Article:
The Palestinians were again brandishing the threat of taking Israel to the Hague on war crimes charges on Thursday, this time saying they will do so if the U.N. does not press
Israel to withdraw to the pre-1967 borders by a fixed time.
Senior Fatah official Nabil Shaath told the Ma’an news agency said that if the U.N. Security Council does not endorse a timetable for
withdrawal, “Fatah will ask the International Criminal Court in The Hague to try Prime Minister Binyamin Netanyahu, Defense Minister Moshe Yaalon, and other senior officials over the military offensive against the Gaza Strip.”
Netanyahu and Palestinian Authority President Mahmoud Abbas met secretly in Amman a few days before the
ceasefire agreement on Tuesday, according to Jordanian daily Al-Ghad.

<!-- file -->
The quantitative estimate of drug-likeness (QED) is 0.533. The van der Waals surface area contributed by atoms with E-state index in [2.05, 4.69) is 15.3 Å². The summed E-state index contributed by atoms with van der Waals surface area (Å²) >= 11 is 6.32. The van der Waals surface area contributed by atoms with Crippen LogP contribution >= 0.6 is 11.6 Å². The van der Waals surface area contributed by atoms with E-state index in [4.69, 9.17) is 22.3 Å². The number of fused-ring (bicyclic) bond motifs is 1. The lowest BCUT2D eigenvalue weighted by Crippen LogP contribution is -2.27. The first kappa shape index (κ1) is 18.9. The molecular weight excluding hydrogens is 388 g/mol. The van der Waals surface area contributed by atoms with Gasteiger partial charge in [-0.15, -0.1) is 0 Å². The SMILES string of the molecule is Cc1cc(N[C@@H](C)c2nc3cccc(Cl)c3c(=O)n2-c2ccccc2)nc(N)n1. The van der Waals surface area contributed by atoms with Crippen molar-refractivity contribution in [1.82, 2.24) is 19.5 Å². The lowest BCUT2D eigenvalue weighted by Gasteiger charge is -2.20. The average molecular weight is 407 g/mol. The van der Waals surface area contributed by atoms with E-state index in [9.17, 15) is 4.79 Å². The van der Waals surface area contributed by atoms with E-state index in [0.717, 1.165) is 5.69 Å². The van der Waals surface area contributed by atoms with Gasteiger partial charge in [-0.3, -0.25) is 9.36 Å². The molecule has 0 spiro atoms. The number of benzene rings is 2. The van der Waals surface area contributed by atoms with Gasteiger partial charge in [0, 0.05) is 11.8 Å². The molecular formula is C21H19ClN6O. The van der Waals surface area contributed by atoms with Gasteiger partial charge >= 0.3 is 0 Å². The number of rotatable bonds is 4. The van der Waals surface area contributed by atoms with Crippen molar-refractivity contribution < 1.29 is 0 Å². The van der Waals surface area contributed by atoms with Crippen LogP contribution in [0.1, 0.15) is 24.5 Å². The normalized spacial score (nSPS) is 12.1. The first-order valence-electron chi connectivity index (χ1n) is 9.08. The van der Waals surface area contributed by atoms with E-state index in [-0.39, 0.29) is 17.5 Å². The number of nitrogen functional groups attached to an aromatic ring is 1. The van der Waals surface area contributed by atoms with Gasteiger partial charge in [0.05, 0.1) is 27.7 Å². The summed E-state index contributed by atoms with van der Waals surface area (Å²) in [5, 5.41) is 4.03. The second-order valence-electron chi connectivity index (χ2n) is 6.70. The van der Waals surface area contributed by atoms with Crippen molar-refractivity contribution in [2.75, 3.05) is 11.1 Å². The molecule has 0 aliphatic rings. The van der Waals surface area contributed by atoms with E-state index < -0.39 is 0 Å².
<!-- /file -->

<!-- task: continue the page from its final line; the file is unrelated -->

The Palestinian Authority is expected to have a major role in rebuilding and administering Gaza, along with a host of
international donors and participants, including the European Union, Qatar, Saudi Arabia, Turkey, and Norway.
Israeli media reported that a three-person panel consisting of Maj.-Gen. Yoav Mordechai, the coordinator of government activities in the territories, U.N. Mideast envoy Robert Serry and PA Prime Minister Rami Hamdallah will supervise the reconstruction process and determine what goods are allowed in.
Asked if he felt that Abbas was a partner for peace, Netanyahu said in his first press conference following the ceasefire on Wednesday that the Palestinian leader “needs
to choose what side he is on.”